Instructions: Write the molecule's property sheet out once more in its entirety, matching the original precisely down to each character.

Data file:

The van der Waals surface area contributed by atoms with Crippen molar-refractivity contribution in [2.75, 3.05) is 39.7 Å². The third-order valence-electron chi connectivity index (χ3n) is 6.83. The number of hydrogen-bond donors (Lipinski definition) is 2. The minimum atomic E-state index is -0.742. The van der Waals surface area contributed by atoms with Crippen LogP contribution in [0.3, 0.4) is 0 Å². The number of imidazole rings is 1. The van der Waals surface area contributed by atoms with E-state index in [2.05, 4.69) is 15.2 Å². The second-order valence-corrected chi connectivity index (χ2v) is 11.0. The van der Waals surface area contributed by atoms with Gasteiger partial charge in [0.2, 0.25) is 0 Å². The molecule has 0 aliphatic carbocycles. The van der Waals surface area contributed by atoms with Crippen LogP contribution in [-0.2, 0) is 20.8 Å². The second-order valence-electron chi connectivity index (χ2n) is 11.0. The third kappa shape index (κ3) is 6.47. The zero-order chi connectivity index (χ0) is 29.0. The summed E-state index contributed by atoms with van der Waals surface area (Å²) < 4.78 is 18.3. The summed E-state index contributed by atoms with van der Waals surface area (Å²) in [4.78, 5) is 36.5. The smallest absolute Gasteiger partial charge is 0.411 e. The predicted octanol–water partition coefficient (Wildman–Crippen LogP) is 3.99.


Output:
The van der Waals surface area contributed by atoms with Crippen molar-refractivity contribution in [2.75, 3.05) is 39.7 Å². The third-order valence-electron chi connectivity index (χ3n) is 6.83. The number of hydrogen-bond donors (Lipinski definition) is 2. The minimum atomic E-state index is -0.742. The van der Waals surface area contributed by atoms with Crippen LogP contribution in [0.3, 0.4) is 0 Å². The number of imidazole rings is 1. The van der Waals surface area contributed by atoms with E-state index in [2.05, 4.69) is 15.2 Å². The second-order valence-corrected chi connectivity index (χ2v) is 11.0. The van der Waals surface area contributed by atoms with Gasteiger partial charge in [0.2, 0.25) is 0 Å². The molecule has 0 aliphatic carbocycles. The van der Waals surface area contributed by atoms with Crippen LogP contribution in [-0.2, 0) is 20.8 Å². The second-order valence-electron chi connectivity index (χ2n) is 11.0. The third kappa shape index (κ3) is 6.47. The zero-order chi connectivity index (χ0) is 29.0. The summed E-state index contributed by atoms with van der Waals surface area (Å²) < 4.78 is 18.3. The summed E-state index contributed by atoms with van der Waals surface area (Å²) in [4.78, 5) is 36.5. The smallest absolute Gasteiger partial charge is 0.411 e. The predicted octanol–water partition coefficient (Wildman–Crippen LogP) is 3.99.